The Real and the Imaginary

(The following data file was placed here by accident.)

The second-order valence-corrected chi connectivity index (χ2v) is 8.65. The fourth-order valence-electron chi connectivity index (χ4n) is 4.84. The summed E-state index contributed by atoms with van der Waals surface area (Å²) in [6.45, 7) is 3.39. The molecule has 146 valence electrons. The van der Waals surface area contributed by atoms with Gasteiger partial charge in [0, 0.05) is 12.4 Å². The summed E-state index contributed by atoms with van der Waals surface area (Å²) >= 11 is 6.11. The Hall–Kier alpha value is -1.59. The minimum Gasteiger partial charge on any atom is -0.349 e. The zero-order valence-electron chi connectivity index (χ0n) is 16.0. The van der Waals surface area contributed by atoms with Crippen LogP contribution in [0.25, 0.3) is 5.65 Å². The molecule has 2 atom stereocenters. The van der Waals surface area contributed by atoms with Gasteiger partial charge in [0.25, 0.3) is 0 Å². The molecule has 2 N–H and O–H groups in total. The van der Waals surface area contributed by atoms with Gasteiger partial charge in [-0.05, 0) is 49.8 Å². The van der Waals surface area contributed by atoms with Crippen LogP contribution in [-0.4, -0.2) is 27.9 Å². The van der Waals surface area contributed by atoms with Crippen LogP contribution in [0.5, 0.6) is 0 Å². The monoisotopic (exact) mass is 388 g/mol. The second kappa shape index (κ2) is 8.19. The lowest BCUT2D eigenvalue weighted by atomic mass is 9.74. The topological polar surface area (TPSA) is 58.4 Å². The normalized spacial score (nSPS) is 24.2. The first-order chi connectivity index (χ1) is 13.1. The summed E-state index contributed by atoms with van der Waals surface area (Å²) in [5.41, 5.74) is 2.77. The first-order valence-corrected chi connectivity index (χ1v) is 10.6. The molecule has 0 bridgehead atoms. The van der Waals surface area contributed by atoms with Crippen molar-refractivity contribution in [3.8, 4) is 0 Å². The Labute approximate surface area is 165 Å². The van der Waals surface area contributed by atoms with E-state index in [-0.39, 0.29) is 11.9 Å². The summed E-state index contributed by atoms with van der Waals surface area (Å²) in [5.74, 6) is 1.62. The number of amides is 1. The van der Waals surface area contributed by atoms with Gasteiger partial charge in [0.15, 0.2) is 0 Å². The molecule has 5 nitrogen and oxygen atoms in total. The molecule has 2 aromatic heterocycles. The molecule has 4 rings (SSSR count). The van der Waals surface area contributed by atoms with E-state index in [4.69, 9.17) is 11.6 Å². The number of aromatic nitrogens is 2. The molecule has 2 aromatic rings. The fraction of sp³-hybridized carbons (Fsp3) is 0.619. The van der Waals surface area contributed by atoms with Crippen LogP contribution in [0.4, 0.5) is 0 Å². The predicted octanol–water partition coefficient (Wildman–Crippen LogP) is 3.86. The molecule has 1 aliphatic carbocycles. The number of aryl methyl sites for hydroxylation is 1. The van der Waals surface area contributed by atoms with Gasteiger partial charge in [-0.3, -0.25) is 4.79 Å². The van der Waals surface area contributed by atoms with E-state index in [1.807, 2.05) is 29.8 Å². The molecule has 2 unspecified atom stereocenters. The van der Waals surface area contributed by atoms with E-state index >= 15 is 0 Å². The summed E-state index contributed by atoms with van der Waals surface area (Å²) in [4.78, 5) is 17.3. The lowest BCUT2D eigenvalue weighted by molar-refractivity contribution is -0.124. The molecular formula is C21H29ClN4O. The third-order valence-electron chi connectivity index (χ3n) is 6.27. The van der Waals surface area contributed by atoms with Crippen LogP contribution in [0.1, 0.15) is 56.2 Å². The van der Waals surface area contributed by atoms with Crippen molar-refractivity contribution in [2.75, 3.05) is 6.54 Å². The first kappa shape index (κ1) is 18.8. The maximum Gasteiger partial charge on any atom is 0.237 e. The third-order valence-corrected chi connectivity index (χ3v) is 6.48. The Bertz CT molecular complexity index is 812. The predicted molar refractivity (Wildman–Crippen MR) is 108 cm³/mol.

Photography can inspire us to imagine new worlds and new answers When it is said that photography cannot be separated from the representation of reality it must not be forgotten that painters too sometimes exploit blotches and stains, cracks, lumps and mould in informal art, in a break from tradition. Not by chance, Edward Weston makes sand an abstract motif, reminding us of Jackson Pollock’s not so distant "Action Painting" experiments. We must not forget that Kandinsky declares that even objective reality can be viewed as abstract if we disregard daily routine and Giorgio Moranti suggests that "nothing is more abstract than reality ". In abstract art, colour is freed from the requirement of representing something. Instead of through chemical or electronic means, images emerge in the crucible of emotions and feelings Uniting forms and colours by the use of light to create something personal, enhances even the most ordinary objects, transforming them in a wider perspective. Because colour can be the language with which the eye speaks to the soul. The informal artist, who works in a not always easily understood or immediately perceived poetics, is an explorer who is often in search of instantaneous, instinctive documentation for perception that is more human that mechanical. But perhaps Ernst Gombrich’s observation that underlines the relationship between art and psychology, and points out how certain aspects of drawing can influence our perception of images, could also apply to photograpy. Perhaps, at the moment the shutter is released, photography really can freeze time and work the miracle, so difficult to do nowadays, of “living in the present”.

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